J. E. H U N T E R

A writer of young adult fiction specializing in self-publishing, creativity, and writing.

It’s a constant struggle for all kinds of creatives. Something has to pay the bills. And while most of us wish it was our art, the disappointing truth is that it’s often a day job. Today, I want to talk about way to write creatively, to stay or get back into the creative zone, when you’re working a full-time job.

I’ve been a writer for years. Since I was a child, really, but only in the last nine or so years would I consider myself a professional writer. I’ve written and published ten books for young adults, and I have plans to write many more. However, I also have a day job — sometimes, anyway. I’ve been lucky enough that I’ve received a couple arts grants that have allowed me to focus on my craft full-time. I’ve also developed a life where I work a day job for a while, and then go back to writing. This kind of cyclic work takes some getting used to, and still, for a year or more at a time, leaves me with the problem of: how do I keep writing creatively when I’m working 40+ hours a week for someone else?

Below I discuss five tips to get or stay in the creative zone before or after work, or on the weekend.

Return to the Basics

If you’re like me and you have an office job, chance are your eyes are completely burned out at the end of the day. The last thing I want to do is come home from working in front of a computer, to do more work in front of a computer. Good thing I have an addiction to pretty notebooks! (Seriously, I have sooooo many). But the point is that I use them. If I’ve been working on the computer all day, switching to paper and pen feels novel. And how many of us began writing because we love the feel of paper in our hands? (I’m thinking it’s most of us). Not only is paper a completely different medium without backlighting, it is also mobile. I can curl up in bed and write, I can write on the couch, I can write on my porch or my deck or in the park a few blocks away. Paper gives me options. It also smells nice.

Writing Basics

Go For a Walk Somewhere New

Sometimes I feel that every ounce of creativity has been sucked from my bones thanks to the office florescent and my heavy workload. Writing creatively when working a full-time job can even feel like another full time job. But being a writer means that words and thoughts are in your blood. Go for a long, or perhaps even short walk somewhere new — a street you never take, a new park, a new neighbourhood, and chances are you’ll come across something new or interesting. Something that will light a spark and inflame your blood with creativity. Just remember to bring a notepad or voice recorder to record your new ideas before they fly away in the wind.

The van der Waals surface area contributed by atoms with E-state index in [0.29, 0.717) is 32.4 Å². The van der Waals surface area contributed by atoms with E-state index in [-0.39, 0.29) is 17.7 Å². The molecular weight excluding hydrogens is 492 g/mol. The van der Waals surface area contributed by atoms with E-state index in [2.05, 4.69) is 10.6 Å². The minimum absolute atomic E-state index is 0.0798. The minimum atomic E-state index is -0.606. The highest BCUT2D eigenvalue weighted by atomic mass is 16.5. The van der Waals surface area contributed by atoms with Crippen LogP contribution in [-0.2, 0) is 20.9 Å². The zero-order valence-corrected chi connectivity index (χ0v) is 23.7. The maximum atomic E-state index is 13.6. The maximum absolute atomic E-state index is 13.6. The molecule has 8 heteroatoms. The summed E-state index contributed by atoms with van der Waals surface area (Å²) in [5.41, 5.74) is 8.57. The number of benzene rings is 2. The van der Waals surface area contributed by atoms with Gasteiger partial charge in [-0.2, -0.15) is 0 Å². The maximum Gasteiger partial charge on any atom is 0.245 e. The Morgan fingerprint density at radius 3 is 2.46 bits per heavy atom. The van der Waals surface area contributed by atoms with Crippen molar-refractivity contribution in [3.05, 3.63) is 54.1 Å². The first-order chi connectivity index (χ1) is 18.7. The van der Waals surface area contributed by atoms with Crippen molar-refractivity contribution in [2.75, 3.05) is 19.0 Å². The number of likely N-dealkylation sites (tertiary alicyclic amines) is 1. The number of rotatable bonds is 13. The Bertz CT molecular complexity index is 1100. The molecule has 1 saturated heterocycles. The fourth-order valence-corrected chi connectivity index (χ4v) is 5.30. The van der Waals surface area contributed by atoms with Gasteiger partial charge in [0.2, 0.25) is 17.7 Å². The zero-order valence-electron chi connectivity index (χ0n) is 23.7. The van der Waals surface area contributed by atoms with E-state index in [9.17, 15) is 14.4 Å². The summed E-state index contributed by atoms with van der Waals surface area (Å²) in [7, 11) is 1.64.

Find a New Writing Spot

Make a Routine

Sometimes all I need to get into the creative mood and forget about office life is to return to my writing routine. This is the routine I follow when I’m lucky enough to be writing full-time. I go to my office, I light my coffee-shop scented candle, I put on some relaxing fantasy background music, and I sip a coffee. Ten minutes later, I’m ready to write. If you don’t have a writing office, you can do this at your kitchen table, or on the couch with headphones and a fragrant tea. Find physical cues for your body, something that tells it: now is the time to be creative.

Read the First Page of Your Favourite Books

Sometimes the best inspiration is the work of others. I keep a shelf of my favourite works of fiction. And sometimes, when I loose my creativity so much that I forget why I even want to be a writer in the first place, I pull out these books. It can be a fine line though. Limit yourself to one or two pages. Don’t start rereading the whole book. Save that for after you’ve written some words. Just enjoy the beginning of your favourite story, and then remind yourself that you’re writing a new favourite story, one that came straight from your imagination.

Read the First Page of Your Favourite Books

Search for Creative Writing Prompts

There are plenty of these online. I’ve also posted many in former years, and occasionally I may do so again. Or you could try these prompts from The Write Practice. Don’t settle for the first one you find, either. Keep looking for one that sparks your interest. Find a picture or a news article, or a single word that inspires you. Or think about something that happened earlier in the week and ask yourself, “but what if…”, and then just start writing.

No matter what method you choose for re-engaging with your creative spirit, remember also that consistency is key. Try to set aside a regular time each week for being creative. Make it a date night, just you and a perfect notebook, and your favourite words.


If you have an office job like I do

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